(Susan's life is like My So-Called Life, except with Qiana and group sex. Like Angela Chase, Susan is the redhead who is not quite happy with who she is or where she is. Her old friend Janet is the Sharon Cherski character, and her new swinging neighbor Trina is like Rayanne. Who will Susan hang with? As of the end of this episode, it's Team Trina. But it's pretty obvious Janet's not going without a fight. Nobody who has that much Tupperware at her command is unprepared to throw down.)
As for the kids: at then beginning of the episode, Laurie's boning a stoner, but by the end, it's evident she's going to make a play for her philosophy teacher. The two younger boys are just doing the usual adolescent stuff -- stealing their dads' Penthouse magazines, biking to the movies and lying about what they do with girls -- but Rick has a run-in with a girl he lied about and BJ has a run-in with Samantha, who had been squatting in his room pre-move.
And now that we've met everyone and established their issues, let the series begin!
Line of the night: "I know enough to get into your pants every night" -- Logan the stoner boyfriend, seconds before getting dumped. Guess you don't know enough to keep your mouth shut, eh, dopey?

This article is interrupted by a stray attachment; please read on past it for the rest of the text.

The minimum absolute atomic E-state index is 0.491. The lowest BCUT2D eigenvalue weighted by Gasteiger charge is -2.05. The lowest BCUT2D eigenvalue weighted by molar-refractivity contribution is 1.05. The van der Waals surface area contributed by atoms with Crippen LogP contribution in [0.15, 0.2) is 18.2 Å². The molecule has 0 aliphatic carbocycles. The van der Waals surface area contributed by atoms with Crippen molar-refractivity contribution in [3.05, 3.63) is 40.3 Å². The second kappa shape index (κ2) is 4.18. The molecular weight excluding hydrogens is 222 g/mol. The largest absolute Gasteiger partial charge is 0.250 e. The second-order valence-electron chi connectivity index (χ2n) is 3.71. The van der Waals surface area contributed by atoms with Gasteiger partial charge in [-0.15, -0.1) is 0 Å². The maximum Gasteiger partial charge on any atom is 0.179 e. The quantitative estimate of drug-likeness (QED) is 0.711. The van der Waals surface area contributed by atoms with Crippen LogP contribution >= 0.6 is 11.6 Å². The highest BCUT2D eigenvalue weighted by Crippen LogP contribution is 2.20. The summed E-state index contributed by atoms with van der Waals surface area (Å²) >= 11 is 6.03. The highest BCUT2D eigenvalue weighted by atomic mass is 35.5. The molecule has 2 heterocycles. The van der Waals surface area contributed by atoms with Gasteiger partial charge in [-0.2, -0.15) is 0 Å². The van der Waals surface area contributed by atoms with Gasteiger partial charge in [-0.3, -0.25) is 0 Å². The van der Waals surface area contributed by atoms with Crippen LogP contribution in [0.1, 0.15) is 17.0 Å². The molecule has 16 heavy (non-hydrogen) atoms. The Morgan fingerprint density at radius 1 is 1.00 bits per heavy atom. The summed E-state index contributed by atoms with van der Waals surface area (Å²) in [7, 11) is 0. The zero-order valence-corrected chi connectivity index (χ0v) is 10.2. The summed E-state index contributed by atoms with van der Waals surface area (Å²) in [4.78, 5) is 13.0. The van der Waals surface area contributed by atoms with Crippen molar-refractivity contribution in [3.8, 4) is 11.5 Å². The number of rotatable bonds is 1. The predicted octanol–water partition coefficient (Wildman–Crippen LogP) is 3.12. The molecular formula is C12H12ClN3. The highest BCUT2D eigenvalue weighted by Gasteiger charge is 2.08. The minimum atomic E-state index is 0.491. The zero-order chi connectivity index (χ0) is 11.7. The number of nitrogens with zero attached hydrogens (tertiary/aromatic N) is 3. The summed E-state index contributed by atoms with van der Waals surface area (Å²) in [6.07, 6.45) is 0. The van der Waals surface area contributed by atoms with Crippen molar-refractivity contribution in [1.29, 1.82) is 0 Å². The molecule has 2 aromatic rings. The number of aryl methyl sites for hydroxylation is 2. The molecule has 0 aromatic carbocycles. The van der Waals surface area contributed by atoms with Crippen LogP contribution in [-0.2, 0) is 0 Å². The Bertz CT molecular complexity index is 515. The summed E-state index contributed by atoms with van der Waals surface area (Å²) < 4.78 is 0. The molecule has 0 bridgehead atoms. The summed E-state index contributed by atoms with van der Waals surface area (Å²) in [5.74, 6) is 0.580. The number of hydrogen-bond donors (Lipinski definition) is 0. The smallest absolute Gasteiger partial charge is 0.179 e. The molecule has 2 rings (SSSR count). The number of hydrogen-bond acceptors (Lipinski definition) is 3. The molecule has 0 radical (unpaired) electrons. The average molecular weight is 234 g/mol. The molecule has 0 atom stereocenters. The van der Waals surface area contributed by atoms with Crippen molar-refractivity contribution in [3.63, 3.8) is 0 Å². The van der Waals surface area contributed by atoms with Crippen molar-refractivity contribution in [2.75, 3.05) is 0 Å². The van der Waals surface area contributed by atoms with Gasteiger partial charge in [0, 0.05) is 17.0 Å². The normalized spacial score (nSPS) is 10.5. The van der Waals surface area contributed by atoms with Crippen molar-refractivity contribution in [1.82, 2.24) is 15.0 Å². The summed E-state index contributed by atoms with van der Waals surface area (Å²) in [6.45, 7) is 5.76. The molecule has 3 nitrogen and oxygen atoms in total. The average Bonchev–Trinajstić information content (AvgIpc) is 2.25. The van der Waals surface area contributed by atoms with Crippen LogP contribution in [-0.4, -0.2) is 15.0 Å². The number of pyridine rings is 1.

Episode MVP: Grant Show's moustache. Seriously. I hope it's getting paid handsomely because it is a character unto itself.
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Would you like to know how we can tell we're in the 1970s? Because we're on an airplane and the captain has just told people they need to put out their cigarettes in preparation for landing. Also, because the captain has a mustache. We hear "Spirit in the Sky," we see a blonde crouched down near his torso, and ten seconds later, the show chides us for our salacious thoughts by showing us that the stewardess is a motherly blonde who's trying to swab a coffee stain off Captain Mustache's torso. Anyway, Captain Mustache asks how Tammy the stewardess is -- she is clearly the one who spilled coffee on him -- and strolls on back to check up on her in the galley. His co-pilot smirks.